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Middle Moche Period

The Middle Moche Period corresponds with the earliest moments of human occupation in San José de Moro (400-600 AD). It is characterized by the presence of boot-shaped tombs which consist of a long shaft of 2 m average depth, with a lateral vault, inside which was deposited an individual and his or her respective offerings. Afterward, the vault was closed with an adobe seal. These graves were usually grouped in family clusters whose central tomb was distinguished by the higher quality and greater number of its accompanying offerings, primarily ceramics and metals.

Floors of the Middle Moche Period have a large number of small holes, of 15 cm average diameter, which must have served as anchors for posts of temporary structures in which were accommodated visitors on funeral days. Also discovered were pots with evidence of cooking, hearths, crucible offerings and sherds of domestic ceramics.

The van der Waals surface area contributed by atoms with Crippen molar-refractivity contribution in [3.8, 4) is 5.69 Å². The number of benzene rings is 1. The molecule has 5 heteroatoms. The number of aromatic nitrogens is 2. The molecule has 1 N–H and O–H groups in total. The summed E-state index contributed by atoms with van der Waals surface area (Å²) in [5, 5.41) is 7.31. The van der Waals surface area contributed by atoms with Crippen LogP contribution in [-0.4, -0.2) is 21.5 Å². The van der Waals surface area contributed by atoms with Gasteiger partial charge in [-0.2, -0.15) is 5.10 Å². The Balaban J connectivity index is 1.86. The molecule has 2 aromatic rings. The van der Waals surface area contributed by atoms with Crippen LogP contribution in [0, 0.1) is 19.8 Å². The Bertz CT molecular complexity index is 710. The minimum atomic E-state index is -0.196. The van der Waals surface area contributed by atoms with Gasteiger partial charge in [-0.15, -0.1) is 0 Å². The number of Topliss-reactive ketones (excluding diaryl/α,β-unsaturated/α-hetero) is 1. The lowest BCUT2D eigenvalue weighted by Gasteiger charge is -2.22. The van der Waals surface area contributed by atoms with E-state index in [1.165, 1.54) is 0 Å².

At the same time, in the Jequetepeque Valley, it began the construction of various systems of irrigation in the Chamán River delta, and sites such as Cerro Chepén, Cerro Catalina, San Ildefonso and Pacatnamú were established.





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